Mayor joins US dig in search for lost colonists
THE search for links between Bideford and the earliest American settlers will take the town s Mayor, Cllr Andy Powell, to North Carolina next month. Mr Powell is planning to join high profile archaeologist Professor Mark Horton, one of the team from the t
THE search for links between Bideford and the earliest American settlers will take the town's Mayor, Cllr Andy Powell, to North Carolina next month.
Mr Powell is planning to join high profile archaeologist Professor Mark Horton, one of the team from the television series Coast, and a small group of Americans on a series of exploratory digs on the outer banks region of North Carolina.
Mr Powell represents the town council on the Bideford 500 group, which also includes representatives of the chamber of commerce and other interested parties. I
ts aim is to draw on Bideford's maritime heritage as a focus for tourism and regeneration in the town.
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Aim of the North Carolina project is to establish whether Bidefordians were among the founding fathers of America.
It is believed some could have been among the Lost Colonists who landed on Roanoke Island in the 1580s- more than 30 years before the Pilgrim Fathers set sail from Plymouth.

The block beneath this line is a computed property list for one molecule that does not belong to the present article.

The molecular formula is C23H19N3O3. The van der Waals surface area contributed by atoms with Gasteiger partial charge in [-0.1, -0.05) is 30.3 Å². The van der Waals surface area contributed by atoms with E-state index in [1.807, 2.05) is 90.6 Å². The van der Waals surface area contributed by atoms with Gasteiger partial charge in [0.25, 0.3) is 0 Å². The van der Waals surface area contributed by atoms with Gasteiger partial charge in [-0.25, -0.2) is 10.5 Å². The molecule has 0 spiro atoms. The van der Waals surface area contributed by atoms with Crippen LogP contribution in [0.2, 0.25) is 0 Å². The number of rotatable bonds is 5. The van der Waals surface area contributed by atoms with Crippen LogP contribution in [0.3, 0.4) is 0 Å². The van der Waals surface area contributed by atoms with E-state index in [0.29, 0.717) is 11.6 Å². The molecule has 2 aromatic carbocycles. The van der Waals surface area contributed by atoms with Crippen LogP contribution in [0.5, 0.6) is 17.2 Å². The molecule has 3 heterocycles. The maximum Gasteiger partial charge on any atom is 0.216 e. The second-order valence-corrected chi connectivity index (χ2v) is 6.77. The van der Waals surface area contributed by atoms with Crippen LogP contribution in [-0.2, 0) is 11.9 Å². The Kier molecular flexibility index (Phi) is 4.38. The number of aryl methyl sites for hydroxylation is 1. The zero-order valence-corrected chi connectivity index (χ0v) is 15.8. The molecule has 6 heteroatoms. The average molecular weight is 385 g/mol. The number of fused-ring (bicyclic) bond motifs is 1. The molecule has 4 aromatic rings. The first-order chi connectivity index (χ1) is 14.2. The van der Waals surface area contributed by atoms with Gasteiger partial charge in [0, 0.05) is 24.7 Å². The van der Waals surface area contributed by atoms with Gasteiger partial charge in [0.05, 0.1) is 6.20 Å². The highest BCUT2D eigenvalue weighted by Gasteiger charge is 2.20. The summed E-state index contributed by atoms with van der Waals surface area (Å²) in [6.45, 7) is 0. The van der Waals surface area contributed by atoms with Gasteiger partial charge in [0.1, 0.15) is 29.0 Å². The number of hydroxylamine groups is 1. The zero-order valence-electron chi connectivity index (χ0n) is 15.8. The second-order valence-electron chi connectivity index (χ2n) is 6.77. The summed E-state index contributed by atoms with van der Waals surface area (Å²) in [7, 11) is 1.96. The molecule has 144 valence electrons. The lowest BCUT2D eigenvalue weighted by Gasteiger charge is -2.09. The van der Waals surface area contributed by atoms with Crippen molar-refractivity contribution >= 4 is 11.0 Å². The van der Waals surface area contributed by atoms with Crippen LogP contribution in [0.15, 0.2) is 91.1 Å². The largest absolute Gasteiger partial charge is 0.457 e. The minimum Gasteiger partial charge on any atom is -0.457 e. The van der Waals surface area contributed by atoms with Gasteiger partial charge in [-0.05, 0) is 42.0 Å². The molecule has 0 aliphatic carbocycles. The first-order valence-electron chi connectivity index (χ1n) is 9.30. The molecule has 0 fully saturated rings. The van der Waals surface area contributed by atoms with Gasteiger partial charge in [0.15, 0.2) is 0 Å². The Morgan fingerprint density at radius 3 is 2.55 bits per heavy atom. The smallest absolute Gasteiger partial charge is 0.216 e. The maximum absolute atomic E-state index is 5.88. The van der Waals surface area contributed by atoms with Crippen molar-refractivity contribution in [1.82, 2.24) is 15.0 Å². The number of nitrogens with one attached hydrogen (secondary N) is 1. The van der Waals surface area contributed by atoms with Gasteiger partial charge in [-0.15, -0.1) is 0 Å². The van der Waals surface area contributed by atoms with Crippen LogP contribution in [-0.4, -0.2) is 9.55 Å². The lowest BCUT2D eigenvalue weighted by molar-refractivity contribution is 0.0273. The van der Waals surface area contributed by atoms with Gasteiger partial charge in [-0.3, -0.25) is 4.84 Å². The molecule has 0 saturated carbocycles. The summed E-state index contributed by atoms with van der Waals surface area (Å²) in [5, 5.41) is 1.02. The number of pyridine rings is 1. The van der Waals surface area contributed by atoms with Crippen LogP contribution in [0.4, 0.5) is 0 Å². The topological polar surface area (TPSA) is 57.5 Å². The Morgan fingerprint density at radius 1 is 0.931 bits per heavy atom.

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The 117 men, women and children disappeared, but it is hoped to establish that they did not perish, but moved on to live with the local native American tribes to become the first permanent settlers of the continent.
In collaboration with an American research group, next month's test digs will examine areas where artefacts have been discovered, including what appear to be Elizabethan bricks - known to have been used as ballast in the ships of colonists - pieces of pottery and even parts of what could be an Elizabethan ship.
"We will be looking at prospective sites, including possible settlements, a midden or rubbish tip and burial sites," said Mr Powell. "This will be a small, low-key operation. It is a fact-finding mission. But, depending on the results, it could lead to a full-scale dig next spring."
Through genealogy and modern DNA testing it is also hoped to establish links between people from Bideford and families in America that can be traced back to this era.
After publication of a list of the Lost Colonists' names earlier this year, Barnstaple businessman Philip Milton became the first local person to have his DNA tested.
Although several matches were found with Americans, genealogical research has not yet been able to take these as far back in time as the Lost Colony.
Five other families whose names might fit with the list had now also come forward, said Mr Powell. DNA test kits had been sent for from a laboratory in Texas, which would also test them.